Due to the new increased minimum wage law in San Francisco, a beloved bookstore and mainstay of the Mission District has been forced to close its doors for good.
The minimum wage for San Francisco workers, currently at $11.05 an hour, soars to $15 an hour in July 2018. The store’s projected labor costs, reported ABC7 News, impelled Borderlands Bookstore to write its final chapter.
Scott Cox, an actor, took a job at Borderlands Books because of his love for books and his great memories associated with the establishment. He admits that he didn’t take the job for the money. “I’ve been a longtime customer of the store,” Cox said. “I love the people, I love the books.” His work at Borderlands provided an opportunity for him to satiate his penchant for reading fantasy and science fiction stories.
Owner Alan Beatts expressed that other employees felt the same way as Scott. “Everyone who works here does this because they love books, they love stories, and they love being booksellers,” he explained. Unfortunately, Beatts had to post a sign on the storefront window announcing that the store is closing at the end of March.
Beatts explained on his website that the store has withstood rent increases and even the onslaught of online competition like Amazon.com. But the minimum wage increase was the straw that broke the camel‘s back:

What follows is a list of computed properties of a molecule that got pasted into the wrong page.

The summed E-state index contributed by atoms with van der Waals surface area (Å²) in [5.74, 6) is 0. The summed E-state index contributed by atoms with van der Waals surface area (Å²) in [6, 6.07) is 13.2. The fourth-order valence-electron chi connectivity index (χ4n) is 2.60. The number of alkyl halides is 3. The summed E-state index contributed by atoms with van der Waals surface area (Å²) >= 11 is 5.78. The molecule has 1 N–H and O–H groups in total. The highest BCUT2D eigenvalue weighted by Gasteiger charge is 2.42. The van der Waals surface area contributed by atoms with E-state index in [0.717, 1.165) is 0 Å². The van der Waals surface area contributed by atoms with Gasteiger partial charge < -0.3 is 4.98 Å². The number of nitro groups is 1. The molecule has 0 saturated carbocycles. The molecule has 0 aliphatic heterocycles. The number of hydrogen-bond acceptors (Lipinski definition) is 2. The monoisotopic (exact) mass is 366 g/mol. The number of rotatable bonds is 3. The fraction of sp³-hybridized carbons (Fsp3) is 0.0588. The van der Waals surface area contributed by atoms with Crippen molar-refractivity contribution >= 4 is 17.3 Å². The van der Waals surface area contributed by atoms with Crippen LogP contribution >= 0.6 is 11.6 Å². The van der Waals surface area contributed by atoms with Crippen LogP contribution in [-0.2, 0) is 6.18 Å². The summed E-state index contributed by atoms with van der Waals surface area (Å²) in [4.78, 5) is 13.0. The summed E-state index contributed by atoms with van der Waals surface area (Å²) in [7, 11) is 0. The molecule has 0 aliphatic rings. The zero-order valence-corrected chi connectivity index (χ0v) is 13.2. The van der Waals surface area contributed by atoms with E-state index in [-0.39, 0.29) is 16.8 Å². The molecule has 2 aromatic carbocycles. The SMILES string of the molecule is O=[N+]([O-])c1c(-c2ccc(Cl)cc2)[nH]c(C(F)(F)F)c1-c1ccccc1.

In November, San Francisco voters overwhelmingly passed a measure that will increase the minimum wage within the city to $15 per hour by 2018. Although all of us at Borderlands support the concept of a living wage in principal and we believe that it’s possible that the new law will be good for San Francisco — Borderlands Books as it exists is not a financially viable business if subject to that minimum wage. Consequently we will be closing our doors no later than March 31st.
Borderlands, which profits only $3,000 per year, projects a loss of $25,000 when the minimum wage crests in 2018.
“You know, I voted for the measure as well, the minimum wage measure,” customer Edward Vallecillo lamented. “It’s not something that I thought would affect certain specific small businesses. I feel sad.”
“Borderlands Books is a phenomenal bookstore, I was just in it yesterday,” said San Francisco Supervisor Scott Wiener, a huge advocate for raising the minimum wage. “I hope they don’t close. It’s an amazing resource.”